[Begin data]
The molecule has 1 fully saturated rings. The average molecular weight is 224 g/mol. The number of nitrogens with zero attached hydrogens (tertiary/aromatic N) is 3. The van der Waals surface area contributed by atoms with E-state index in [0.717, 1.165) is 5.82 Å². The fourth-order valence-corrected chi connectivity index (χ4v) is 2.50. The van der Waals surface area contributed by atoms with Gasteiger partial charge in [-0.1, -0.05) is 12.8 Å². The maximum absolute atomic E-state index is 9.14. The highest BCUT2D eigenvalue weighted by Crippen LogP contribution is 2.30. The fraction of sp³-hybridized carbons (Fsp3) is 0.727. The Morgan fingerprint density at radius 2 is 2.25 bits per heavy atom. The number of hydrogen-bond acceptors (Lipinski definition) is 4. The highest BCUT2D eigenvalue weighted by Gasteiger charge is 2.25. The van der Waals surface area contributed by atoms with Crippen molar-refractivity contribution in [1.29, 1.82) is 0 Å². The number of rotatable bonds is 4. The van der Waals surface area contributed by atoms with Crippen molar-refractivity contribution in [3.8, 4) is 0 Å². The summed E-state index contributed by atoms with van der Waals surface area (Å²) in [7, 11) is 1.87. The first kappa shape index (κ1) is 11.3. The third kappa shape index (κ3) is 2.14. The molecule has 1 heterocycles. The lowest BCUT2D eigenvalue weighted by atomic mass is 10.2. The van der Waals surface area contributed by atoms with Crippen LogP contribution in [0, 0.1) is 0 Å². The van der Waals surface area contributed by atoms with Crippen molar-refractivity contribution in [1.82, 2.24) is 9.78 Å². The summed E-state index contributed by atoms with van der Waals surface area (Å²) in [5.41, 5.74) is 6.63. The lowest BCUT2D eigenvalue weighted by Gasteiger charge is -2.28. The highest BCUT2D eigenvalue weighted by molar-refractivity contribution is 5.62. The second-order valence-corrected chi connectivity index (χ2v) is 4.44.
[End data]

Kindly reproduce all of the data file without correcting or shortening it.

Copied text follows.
The molecule has 1 fully saturated rings. The average molecular weight is 224 g/mol. The number of nitrogens with zero attached hydrogens (tertiary/aromatic N) is 3. The van der Waals surface area contributed by atoms with E-state index in [0.717, 1.165) is 5.82 Å². The fourth-order valence-corrected chi connectivity index (χ4v) is 2.50. The van der Waals surface area contributed by atoms with Gasteiger partial charge in [-0.1, -0.05) is 12.8 Å². The maximum absolute atomic E-state index is 9.14. The highest BCUT2D eigenvalue weighted by Crippen LogP contribution is 2.30. The fraction of sp³-hybridized carbons (Fsp3) is 0.727. The Morgan fingerprint density at radius 2 is 2.25 bits per heavy atom. The number of hydrogen-bond acceptors (Lipinski definition) is 4. The highest BCUT2D eigenvalue weighted by Gasteiger charge is 2.25. The van der Waals surface area contributed by atoms with Crippen molar-refractivity contribution in [1.29, 1.82) is 0 Å². The number of rotatable bonds is 4. The van der Waals surface area contributed by atoms with Crippen molar-refractivity contribution in [3.8, 4) is 0 Å². The summed E-state index contributed by atoms with van der Waals surface area (Å²) in [7, 11) is 1.87. The first kappa shape index (κ1) is 11.3. The third kappa shape index (κ3) is 2.14. The molecule has 1 heterocycles. The lowest BCUT2D eigenvalue weighted by atomic mass is 10.2. The van der Waals surface area contributed by atoms with Crippen LogP contribution in [0, 0.1) is 0 Å². The van der Waals surface area contributed by atoms with Crippen molar-refractivity contribution in [1.82, 2.24) is 9.78 Å². The summed E-state index contributed by atoms with van der Waals surface area (Å²) in [5.41, 5.74) is 6.63. The lowest BCUT2D eigenvalue weighted by Gasteiger charge is -2.28. The highest BCUT2D eigenvalue weighted by molar-refractivity contribution is 5.62. The second-order valence-corrected chi connectivity index (χ2v) is 4.44.